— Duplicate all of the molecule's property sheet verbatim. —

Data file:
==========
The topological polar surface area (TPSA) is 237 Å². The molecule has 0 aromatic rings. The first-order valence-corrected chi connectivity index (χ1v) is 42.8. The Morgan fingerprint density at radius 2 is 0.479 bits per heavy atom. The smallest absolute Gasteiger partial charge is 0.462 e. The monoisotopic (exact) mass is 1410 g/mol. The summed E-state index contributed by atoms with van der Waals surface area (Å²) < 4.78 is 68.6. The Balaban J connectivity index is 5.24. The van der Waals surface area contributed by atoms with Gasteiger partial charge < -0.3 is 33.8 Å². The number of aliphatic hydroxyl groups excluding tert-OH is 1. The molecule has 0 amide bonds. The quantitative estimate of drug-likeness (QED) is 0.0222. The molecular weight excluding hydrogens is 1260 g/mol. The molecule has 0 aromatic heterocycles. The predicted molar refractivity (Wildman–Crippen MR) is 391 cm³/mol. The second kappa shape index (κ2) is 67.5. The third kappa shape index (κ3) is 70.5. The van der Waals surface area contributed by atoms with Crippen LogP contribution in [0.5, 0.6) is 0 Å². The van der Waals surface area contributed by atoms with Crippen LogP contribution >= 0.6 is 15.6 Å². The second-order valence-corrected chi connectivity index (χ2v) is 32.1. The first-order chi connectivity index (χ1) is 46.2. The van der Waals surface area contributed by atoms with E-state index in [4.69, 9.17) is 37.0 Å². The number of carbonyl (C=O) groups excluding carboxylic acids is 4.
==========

The topological polar surface area (TPSA) is 237 Å². The molecule has 0 aromatic rings. The first-order valence-corrected chi connectivity index (χ1v) is 42.8. The Morgan fingerprint density at radius 2 is 0.479 bits per heavy atom. The smallest absolute Gasteiger partial charge is 0.462 e. The monoisotopic (exact) mass is 1410 g/mol. The summed E-state index contributed by atoms with van der Waals surface area (Å²) < 4.78 is 68.6. The Balaban J connectivity index is 5.24. The van der Waals surface area contributed by atoms with Gasteiger partial charge < -0.3 is 33.8 Å². The number of aliphatic hydroxyl groups excluding tert-OH is 1. The molecule has 0 amide bonds. The quantitative estimate of drug-likeness (QED) is 0.0222. The molecular weight excluding hydrogens is 1260 g/mol. The molecule has 0 aromatic heterocycles. The predicted molar refractivity (Wildman–Crippen MR) is 391 cm³/mol. The second kappa shape index (κ2) is 67.5. The third kappa shape index (κ3) is 70.5. The van der Waals surface area contributed by atoms with Crippen LogP contribution in [0.5, 0.6) is 0 Å². The van der Waals surface area contributed by atoms with Crippen LogP contribution >= 0.6 is 15.6 Å². The second-order valence-corrected chi connectivity index (χ2v) is 32.1. The first-order chi connectivity index (χ1) is 46.2. The van der Waals surface area contributed by atoms with E-state index in [4.69, 9.17) is 37.0 Å². The number of carbonyl (C=O) groups excluding carboxylic acids is 4.